Guy Whitten, Texas A&M University
Data collected both across units (e.g., municipalities, states, countries) and over time (e.g. days, months, years)—known as pooled time series—are common in social science. By gaining leverage both across units and over time, this data structure helps us answer important questions that would be difficult if we only looked at a single year (e.g., cross section) or single country (e.g., time series): the relationship between growth and democracy, whether or not the resource curse exists, and how institutions shape political and economic outcomes.
However, pooled time series often show types of heterogeneity that make standard regression approaches inappropriate. We will explore why we might want to use pooled time series data, what issues might arise when using such data, and how we can test for violations of assumptions and account for them. We discuss the fundamentals behind pooling data, such as accounting for heterogeneity and temporal dependence. We will also discuss issues relating to making causal inferences. During the first four days, the course will involve about three hours of lecture time with breaks, then lunch, and then three to four hours of hands-on instruction in analysis that takes place in smaller groups using Stata and R. On the fifth day, students will present their projects that apply the concepts introduced in the course.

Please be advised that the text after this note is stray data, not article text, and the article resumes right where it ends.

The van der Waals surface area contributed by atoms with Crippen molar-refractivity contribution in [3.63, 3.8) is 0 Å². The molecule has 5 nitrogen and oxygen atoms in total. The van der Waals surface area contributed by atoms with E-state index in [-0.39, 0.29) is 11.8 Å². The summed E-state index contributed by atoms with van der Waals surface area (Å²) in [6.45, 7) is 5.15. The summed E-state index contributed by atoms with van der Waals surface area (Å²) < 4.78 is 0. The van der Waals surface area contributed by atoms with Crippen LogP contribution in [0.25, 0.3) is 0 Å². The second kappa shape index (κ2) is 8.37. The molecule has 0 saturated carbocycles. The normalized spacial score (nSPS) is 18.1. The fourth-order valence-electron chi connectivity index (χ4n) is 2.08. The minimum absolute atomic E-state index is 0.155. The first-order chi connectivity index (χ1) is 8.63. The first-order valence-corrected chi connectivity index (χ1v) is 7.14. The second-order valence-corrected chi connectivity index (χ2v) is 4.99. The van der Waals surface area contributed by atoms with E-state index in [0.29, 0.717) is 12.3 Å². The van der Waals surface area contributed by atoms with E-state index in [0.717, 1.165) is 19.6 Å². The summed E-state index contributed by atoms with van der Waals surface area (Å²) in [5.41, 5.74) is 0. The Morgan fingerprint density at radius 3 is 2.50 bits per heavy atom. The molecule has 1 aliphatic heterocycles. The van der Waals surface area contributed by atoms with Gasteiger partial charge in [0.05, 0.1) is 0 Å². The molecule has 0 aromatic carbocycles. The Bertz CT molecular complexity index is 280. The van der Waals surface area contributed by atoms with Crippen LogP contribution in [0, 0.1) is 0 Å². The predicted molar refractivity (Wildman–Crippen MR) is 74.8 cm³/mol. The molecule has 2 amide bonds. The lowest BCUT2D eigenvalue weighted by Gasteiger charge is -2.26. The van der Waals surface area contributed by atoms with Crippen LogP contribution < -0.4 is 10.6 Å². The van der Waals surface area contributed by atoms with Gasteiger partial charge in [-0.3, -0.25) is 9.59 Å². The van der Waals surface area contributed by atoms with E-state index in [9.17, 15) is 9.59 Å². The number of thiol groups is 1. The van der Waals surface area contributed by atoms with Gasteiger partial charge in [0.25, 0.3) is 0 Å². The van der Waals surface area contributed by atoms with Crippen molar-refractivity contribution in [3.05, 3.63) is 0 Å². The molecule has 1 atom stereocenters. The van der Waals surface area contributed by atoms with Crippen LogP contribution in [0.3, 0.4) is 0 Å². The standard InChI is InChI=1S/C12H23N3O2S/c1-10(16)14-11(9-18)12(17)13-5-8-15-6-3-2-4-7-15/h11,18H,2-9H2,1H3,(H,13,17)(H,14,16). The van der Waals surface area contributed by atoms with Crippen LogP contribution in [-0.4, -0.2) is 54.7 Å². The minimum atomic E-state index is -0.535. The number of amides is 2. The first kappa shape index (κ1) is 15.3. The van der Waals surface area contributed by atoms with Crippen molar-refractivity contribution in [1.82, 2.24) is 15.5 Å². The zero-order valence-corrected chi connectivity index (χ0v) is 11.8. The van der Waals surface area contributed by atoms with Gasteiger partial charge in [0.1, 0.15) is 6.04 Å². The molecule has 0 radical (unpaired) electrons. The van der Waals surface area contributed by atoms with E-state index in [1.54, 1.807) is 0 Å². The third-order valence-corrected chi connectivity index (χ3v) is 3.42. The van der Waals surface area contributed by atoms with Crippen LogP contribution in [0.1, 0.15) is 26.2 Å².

A full-semester graduate-level course in multiple regression analysis or the equivalent background in time series analysis.